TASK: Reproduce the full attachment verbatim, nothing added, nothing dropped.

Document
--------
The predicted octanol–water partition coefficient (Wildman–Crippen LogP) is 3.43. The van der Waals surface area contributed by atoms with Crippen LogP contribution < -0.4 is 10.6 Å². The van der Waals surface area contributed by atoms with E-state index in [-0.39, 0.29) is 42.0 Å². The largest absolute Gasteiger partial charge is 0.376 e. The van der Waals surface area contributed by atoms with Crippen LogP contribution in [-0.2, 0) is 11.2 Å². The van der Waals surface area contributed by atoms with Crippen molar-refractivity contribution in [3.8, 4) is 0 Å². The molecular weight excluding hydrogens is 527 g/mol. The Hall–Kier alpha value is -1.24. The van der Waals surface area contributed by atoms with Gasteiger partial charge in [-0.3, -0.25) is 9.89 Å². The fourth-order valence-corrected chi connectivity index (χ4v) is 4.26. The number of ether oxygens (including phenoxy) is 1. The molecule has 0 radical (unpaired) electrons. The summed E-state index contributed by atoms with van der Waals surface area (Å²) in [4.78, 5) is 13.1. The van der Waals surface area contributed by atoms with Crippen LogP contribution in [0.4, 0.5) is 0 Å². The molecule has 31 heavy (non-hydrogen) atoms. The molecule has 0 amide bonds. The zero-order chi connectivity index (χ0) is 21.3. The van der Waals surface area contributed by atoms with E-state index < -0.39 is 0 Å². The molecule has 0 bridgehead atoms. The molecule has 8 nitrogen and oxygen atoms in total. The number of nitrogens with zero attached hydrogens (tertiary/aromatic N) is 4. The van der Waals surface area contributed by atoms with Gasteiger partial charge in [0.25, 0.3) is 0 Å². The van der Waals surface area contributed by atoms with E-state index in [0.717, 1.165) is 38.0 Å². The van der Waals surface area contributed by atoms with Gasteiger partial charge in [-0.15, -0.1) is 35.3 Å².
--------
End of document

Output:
The predicted octanol–water partition coefficient (Wildman–Crippen LogP) is 3.43. The van der Waals surface area contributed by atoms with Crippen LogP contribution < -0.4 is 10.6 Å². The van der Waals surface area contributed by atoms with E-state index in [-0.39, 0.29) is 42.0 Å². The largest absolute Gasteiger partial charge is 0.376 e. The van der Waals surface area contributed by atoms with Crippen LogP contribution in [-0.2, 0) is 11.2 Å². The van der Waals surface area contributed by atoms with Crippen molar-refractivity contribution in [3.8, 4) is 0 Å². The molecular weight excluding hydrogens is 527 g/mol. The Hall–Kier alpha value is -1.24. The van der Waals surface area contributed by atoms with Gasteiger partial charge in [-0.3, -0.25) is 9.89 Å². The fourth-order valence-corrected chi connectivity index (χ4v) is 4.26. The number of ether oxygens (including phenoxy) is 1. The molecule has 0 radical (unpaired) electrons. The summed E-state index contributed by atoms with van der Waals surface area (Å²) in [4.78, 5) is 13.1. The van der Waals surface area contributed by atoms with Crippen LogP contribution in [0.4, 0.5) is 0 Å². The molecule has 31 heavy (non-hydrogen) atoms. The molecule has 0 amide bonds. The zero-order chi connectivity index (χ0) is 21.3. The van der Waals surface area contributed by atoms with E-state index < -0.39 is 0 Å². The molecule has 0 bridgehead atoms. The molecule has 8 nitrogen and oxygen atoms in total. The number of nitrogens with zero attached hydrogens (tertiary/aromatic N) is 4. The van der Waals surface area contributed by atoms with Gasteiger partial charge in [0.25, 0.3) is 0 Å². The van der Waals surface area contributed by atoms with E-state index in [0.717, 1.165) is 38.0 Å². The van der Waals surface area contributed by atoms with Gasteiger partial charge in [-0.15, -0.1) is 35.3 Å².